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Mindfulness-Based Relapse Prevention

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Mindfulness-Based Relapse Prevention

Practicing Mindfulness for Long-Term Recovery from Addiction

Have you ever driven your car somewhere and, upon arriving, you realize you don’t remember part of the trip? Have you ever snacked on popcorn at a movie theater and were surprised when you reached the bottom of the carton? Living our fast-paced lives, many of us spend a great part of our day on autopilot. What would happen if we were more focused? Would it make a difference? How could it help someone in recovery from substance abuse?

What is Mindfulness?

“Mindfulness” refers to a state of mind that is achieved by focusing your awareness on the present moment while acknowledging and accepting your current thoughts, feelings, and physical sensations. Mindfulness, often associated with wellness practices like meditation and yoga, is a powerful tool that can help us focus our attention, heighten our perceptions and awareness, increase our productivity, and develop connectedness and a sense of purpose.

Efficacy of Mindfulness in Treating Substance Abuse and Co-occurring Disorders

Mindfulness practices have shown efficacy in treating substance abuse and co-occurring mood disorders such as depression and anxiety, and it can contribute greatly to relapse prevention post-treatment. Meditative exercises help shift one’s relationship to discomfort and ruminating thoughts by reducing emotional distress and improving communication, even with yourself.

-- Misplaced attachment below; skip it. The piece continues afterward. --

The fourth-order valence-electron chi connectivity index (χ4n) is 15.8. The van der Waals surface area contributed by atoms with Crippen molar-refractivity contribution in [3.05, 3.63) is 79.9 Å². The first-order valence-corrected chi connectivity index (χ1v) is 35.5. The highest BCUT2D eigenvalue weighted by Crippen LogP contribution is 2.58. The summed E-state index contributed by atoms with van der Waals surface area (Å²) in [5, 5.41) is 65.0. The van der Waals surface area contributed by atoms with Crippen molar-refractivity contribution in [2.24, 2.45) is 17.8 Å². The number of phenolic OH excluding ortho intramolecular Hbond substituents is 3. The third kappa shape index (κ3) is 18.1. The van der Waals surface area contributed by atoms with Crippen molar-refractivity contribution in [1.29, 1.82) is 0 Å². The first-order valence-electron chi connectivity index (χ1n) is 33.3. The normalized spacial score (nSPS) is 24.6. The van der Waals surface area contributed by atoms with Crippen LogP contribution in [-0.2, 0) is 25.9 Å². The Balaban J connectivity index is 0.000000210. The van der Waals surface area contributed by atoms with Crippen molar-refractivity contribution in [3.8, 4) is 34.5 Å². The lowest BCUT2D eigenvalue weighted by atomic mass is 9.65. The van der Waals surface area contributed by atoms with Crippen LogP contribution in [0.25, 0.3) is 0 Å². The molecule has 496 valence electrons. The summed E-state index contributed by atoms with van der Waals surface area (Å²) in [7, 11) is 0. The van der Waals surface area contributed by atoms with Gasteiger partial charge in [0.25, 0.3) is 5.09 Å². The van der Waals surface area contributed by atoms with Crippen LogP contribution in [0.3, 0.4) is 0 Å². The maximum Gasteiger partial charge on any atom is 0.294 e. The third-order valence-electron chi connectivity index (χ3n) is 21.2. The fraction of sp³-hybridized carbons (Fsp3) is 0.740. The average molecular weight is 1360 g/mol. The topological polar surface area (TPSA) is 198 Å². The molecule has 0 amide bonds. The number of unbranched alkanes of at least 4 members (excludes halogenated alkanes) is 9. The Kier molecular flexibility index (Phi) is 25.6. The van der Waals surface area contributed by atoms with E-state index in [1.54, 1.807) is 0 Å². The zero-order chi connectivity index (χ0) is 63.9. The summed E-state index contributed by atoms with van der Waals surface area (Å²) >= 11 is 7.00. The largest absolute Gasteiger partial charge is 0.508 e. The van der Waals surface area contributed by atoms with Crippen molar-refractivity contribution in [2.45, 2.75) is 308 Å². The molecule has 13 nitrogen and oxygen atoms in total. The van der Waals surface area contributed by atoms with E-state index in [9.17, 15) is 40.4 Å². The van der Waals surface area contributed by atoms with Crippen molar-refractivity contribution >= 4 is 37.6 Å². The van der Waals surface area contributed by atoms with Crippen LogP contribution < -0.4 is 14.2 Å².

CBT and Mindfulness in Addiction Treatment

Cognitive behavioral therapy is a central component of substance abuse treatment. Through individual and group sessions, mindfulness practices facilitate conscious awareness without judgment. Participants sense a profound decrease in thought cycles of shame, guilt, anxiety, and fear that get in the way of one’s restoration to wellness and balance.

Mindfulness exercises include body-scan, mindful breath work, mindful meditation, yoga and stretching, and guided meditation and awareness. Once mentally and physically “present,” participants find their core thoughts and emotions more accessible, yet unthreatening, deepening the therapeutic experience and improving mental and physical health.

Mindfulness and Relapse Prevention

Triggers and cravings are a potential threat to everyone in recovery from substance abuse and addiction. Attempts to avoid or escape cravings tends to make them stronger. Mindful practices help separate one’s thoughts and emotions from the object of their addiction. Participants are empowered to observe cravings and triggers with a non-judgmental awareness, acceptance, and objectivity, equipping them to make more thoughtful choices and feel good about themselves.